Accordingly, the Appellate Division order should be reversed and the order of County Court reinstated.
I concur on the ground that the impeachment evidence at issue is not material under Brady v. Maryland (373 U.S. 83  ). In light of that conclusion, there is no need to reach the question of whether the evidence was suppressed. However, since the majority resolves both of these prongs in the People's favor, I write separately to express my belief that Detective O'Leary's knowledge of the allegations pending against him in the federal lawsuit should be imputed to the People.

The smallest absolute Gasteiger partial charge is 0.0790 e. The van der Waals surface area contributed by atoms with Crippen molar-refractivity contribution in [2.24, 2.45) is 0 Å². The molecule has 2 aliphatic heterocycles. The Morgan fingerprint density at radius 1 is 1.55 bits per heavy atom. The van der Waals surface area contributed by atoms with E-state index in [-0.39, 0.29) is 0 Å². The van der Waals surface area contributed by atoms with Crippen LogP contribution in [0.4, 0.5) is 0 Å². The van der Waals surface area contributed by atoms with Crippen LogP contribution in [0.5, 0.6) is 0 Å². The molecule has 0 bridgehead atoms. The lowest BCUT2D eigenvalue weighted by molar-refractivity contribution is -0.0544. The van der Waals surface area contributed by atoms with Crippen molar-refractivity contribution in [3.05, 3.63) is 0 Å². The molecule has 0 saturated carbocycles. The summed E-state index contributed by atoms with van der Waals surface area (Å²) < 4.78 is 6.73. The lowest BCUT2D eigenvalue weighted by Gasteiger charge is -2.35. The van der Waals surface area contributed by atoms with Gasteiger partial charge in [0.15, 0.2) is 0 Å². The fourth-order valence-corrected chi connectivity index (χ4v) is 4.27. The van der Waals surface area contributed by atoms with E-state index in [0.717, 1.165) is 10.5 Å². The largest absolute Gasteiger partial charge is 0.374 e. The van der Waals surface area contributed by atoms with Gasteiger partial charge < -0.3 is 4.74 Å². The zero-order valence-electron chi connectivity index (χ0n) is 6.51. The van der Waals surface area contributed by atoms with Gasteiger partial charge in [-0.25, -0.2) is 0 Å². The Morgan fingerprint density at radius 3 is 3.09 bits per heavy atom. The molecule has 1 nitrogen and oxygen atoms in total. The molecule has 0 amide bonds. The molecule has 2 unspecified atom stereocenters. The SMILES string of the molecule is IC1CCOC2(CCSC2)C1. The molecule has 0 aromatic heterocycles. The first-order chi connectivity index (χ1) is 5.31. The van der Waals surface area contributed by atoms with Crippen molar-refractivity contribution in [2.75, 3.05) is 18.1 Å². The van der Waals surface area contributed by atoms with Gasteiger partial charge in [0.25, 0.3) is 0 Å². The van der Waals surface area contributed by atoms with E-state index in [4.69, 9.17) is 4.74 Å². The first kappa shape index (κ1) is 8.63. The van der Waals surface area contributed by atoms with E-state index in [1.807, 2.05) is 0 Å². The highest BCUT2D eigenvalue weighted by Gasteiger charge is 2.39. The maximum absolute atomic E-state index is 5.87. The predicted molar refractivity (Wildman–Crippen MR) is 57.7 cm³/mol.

The majority's determination that the evidence was not suppressed relies on the so-called “unrelated criminal activity exception” to the imputation doctrine, which provides that a police officer's secret knowledge of his own misconduct in an unrelated case is not imputable to the People (Campiti v. Matesanz, 186 F Supp 2d 29, 49 [D Mass 2002], affd 333 F3d 317 [1st Cir2003], cert denied 540 U.S. 931 ; see also e.g. People v. Kinney, 107 AD3d 563, 564 [1st Dept 2013]; People v. Seeber, 94 AD3d 1335, 1336–1338 [3d Dept 2012]; People v. Ortega, 40 AD3d 394, 395 [1st Dept 2007]; People v. Roberson, 276 A.D.2d 446, 446 [1st Dept 2000]; People v. Johnson, 226 A.D.2d 828, 828–829 [3d Dept 1996]; People v. Vasquez, 214 AD3d 93 [1st Dept 1995] ). The majority's interpretation of suppression under Brady is patently contrary to the Supreme Court's holding in Kyles v. Whitley (514 U.S. 419  ) and subverts Brady 's fundamental concern ith “insur[ing] that the accused receives a fair trial” (People v. Bryce, 88 N.Y.2d 124, 129 ; Strickler v. Greene, 527 U.S. 263, 280–281  ). At its core, the majority's suppression analysis relies on the problematic distinction “between the nondisclosure of police misconduct ‘which has some bearing on the case against the defendant,’ and the nondisclosure of such material which has ‘no relationship to the case against the defendant, except insofar as it would be used for impeachment purposes' “ (majority op at 16, quoting Vasquez, 214 A.D.2d at 100). According to the majority, “when a police officer engages in illegal conduct in the course of his or her investigation or prosecution of the defendant, knowledge of that misconduct may be imputed to the People for Brady purposes, regardless of the officer's motivation or the prosecutor's actual awareness” (majority op at 15–16). On the other hand, when the misconduct is “collateral” to defendant's case, the majority declares that the officer's private knowledge thereof is not subject to imputation (see majority op at 17).